AUSTIN (Nexstar) — As state lawmakers commit to adjusting the public school finance system in Texas, a push for ‘school choice’ — using public education money to pay for other forms of education services — is fading.
Advocates for school choice rallied at the Texas State Capitol Wednesday, drawing hundreds, but the crowd was noticeably smaller than the 2017 version, which featured Gov. Greg Abbott and Lt. Gov. Dan Patrick. This year’s event featured Texas Republican Sen. Ted Cruz, the state’s Land Commissioner George P. Bush and the country’s Assistant Secretary of Elementary and Secondary Education, Frank Brogan, representing the Department of Education.
“Every child learns differently and if we can put them in the right educational fit they are going to become lovers of learning and they are going to thrive in school and that’s really what we want for our kids,” Alicia Girodano, a former teacher, said at the rally.
Giordano, who is a mother of three, has one child in public school, one in private school, and one in charter school. “I never really thought that I would ever send my kids to anything else besides public school,” said Giordano, who moved to Houston from New York ten years ago.
“My oldest son had dyslexia… and the local public school just wasn’t working for him and I realized that I needed to find something else and we actually found a private school with kids for dyslexia, (and) that was a much better fit for him.”
Giordano added: “You can’t expect every school to be able to meet every child needs and for me finding a school for kids with language-based learning disabilities that use research based instructions for kids with dyslexia was very important.”
Lt. Gov. Dan Patrick lamented on Tuesday that the Senate passed legislation focusing on ‘school choice’ but that it died in the House. “A parent with a child with a disability, who can’t afford a private option, shouldn’t be locked into a school that can’t help them,” he told reporters. “It’s not the school’s fault, not every teacher is equipped to do that.”
In 2017, Abbott added ‘school choice’ for students with special needs on his special session call. The plan would have used tax dollars to help families in need send their kids to private school. Patrick backed that idea, arguing that school choice reform was necessary for school finance reform, but the legislation did not pass in the lower chamber.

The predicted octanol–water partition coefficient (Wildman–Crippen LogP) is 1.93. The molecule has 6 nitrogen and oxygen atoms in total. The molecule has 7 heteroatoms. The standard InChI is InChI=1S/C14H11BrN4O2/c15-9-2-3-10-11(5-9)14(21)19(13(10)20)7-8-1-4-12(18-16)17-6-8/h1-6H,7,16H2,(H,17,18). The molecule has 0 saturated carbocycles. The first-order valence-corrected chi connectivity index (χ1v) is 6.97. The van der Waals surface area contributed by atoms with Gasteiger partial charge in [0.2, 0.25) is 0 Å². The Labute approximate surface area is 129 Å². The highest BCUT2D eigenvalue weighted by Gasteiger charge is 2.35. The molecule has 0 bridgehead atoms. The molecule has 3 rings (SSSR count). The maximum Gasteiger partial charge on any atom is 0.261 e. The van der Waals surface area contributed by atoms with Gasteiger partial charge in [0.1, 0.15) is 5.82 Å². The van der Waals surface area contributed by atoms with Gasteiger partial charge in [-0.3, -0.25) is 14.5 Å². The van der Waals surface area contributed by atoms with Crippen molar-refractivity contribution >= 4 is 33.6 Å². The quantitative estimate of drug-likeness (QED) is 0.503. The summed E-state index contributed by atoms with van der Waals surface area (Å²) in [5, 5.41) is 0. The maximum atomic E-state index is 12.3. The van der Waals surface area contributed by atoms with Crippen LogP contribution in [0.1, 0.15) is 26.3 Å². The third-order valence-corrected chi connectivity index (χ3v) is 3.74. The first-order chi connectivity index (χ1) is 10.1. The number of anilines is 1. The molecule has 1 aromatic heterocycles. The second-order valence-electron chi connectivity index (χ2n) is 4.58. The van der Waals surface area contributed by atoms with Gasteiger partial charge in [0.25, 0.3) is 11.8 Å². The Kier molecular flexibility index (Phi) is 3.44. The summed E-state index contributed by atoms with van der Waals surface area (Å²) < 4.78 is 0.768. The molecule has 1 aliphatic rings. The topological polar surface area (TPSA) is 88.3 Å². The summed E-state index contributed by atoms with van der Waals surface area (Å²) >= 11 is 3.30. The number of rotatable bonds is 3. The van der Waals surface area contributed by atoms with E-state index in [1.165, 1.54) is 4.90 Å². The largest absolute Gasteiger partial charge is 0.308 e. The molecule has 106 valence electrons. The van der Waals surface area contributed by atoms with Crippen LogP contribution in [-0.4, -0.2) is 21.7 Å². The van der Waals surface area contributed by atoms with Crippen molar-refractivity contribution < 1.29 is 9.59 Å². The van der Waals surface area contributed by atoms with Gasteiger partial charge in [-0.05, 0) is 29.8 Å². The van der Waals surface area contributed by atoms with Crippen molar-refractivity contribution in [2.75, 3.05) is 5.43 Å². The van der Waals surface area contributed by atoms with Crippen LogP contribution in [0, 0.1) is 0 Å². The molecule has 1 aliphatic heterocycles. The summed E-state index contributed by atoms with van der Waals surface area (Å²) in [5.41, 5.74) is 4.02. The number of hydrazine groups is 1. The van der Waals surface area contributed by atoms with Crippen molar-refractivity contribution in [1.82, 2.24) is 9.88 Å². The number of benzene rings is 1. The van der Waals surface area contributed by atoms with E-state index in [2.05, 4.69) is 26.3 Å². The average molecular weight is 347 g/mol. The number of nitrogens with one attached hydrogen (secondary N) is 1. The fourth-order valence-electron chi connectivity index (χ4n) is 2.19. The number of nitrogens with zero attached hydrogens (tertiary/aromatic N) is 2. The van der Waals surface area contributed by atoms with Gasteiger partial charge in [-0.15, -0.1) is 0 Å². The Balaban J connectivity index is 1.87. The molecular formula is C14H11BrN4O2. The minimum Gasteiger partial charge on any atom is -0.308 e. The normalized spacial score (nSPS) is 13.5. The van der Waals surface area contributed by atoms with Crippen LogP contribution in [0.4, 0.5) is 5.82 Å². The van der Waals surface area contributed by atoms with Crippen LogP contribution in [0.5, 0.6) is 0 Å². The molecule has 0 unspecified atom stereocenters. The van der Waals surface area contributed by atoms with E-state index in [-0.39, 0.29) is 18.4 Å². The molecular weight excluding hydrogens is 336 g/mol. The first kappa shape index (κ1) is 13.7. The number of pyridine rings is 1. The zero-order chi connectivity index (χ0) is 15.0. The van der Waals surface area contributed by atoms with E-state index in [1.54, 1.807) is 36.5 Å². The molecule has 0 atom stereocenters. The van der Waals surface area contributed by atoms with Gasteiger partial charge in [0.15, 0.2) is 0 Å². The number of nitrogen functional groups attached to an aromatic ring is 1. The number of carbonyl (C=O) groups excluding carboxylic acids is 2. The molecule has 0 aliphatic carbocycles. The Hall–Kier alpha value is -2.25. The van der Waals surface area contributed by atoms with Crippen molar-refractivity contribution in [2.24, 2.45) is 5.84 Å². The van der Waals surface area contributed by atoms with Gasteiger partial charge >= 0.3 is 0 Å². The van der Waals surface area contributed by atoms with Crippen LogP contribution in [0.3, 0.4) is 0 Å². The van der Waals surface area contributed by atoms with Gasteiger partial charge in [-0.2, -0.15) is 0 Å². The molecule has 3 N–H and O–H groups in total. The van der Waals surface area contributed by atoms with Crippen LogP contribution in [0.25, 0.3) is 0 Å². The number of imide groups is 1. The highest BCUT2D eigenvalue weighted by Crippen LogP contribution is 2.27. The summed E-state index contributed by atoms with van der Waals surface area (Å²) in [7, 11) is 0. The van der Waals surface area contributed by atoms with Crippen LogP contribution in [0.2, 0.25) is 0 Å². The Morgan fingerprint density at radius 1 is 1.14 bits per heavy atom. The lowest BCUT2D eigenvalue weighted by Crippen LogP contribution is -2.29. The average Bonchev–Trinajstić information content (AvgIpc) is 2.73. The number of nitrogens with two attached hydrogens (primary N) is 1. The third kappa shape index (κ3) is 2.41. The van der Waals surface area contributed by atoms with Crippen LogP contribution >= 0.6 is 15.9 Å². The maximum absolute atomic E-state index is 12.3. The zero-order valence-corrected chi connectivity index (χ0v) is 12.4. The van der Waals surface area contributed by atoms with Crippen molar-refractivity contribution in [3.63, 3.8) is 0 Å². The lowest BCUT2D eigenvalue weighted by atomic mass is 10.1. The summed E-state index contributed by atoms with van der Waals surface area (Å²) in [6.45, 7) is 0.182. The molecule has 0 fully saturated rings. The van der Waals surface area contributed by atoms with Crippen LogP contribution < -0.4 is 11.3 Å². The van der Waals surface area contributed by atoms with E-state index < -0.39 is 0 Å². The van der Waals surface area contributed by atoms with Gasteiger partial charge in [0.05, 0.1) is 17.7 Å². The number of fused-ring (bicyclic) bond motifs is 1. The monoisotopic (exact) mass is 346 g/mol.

Under new House leadership, using public dollars to fund private schools lacks support. New Speaker Dennis Bonnen, an Angleton Republican, said there was not support for that in the House. “I’m not going to force my position on the House but it is very clear there is nowhere near the votes for vouchers,” Bonnen said at a Texas Tribune event.
The bill that most closely resembles ‘school choice’ legislation would primarily adjust language in the education code that would grease the wheels for more online courses offered by public and charter schools. House Bill 429 would also require the Texas Education Agency to conduct a study on digital learning.
Plano Republican lawmaker Matt Shaheen, who authored the bill, was unavailable to comment on his proposal Wednesday.
Lawmakers in both parties are not prioritizing ‘school choice’ this session, favoring overall reform to school finance and property taxes.
“At the end of the day we have to look at how those kids are educated and make sure that we as stewards of the taxpayers are doing that in a manner that’s responsible and getting the most bang for the buck,” State Rep. John Frullo, R-Lubbock, said Wednesday.
“The school voucher or the savings plan or whatever you want to call that, I am not for that,” Frullo said. “I am not for sending money to organizations that are on accountable in the way that schools are.”
State Rep. Shawn Thierry, a Houston Democrat, said charter school growth could hamper neighborhood public schools. “One of the things people would be surprised to know is charter schools receive a larger amount of state funding per pupil than our neighborhood public schools, so not only are they able to cherrypick what students they want to educate, they’re actually pulling some of our best and brightest educators and teachers as well,” Thierry said Wednesday.
Giordano hopes by participating in Wednesday’s rally and visiting the offices of her legislators, state leaders hear her message. “Parents need to decide what is best for their kids and some kids will learn better at home, maybe online… it really goes back to the individual child: what is best to meet their learning needs.”
When asked about the idea of passing a ‘school choice’ bill this year, Patrick said, “we’ll see. It’s a long session.”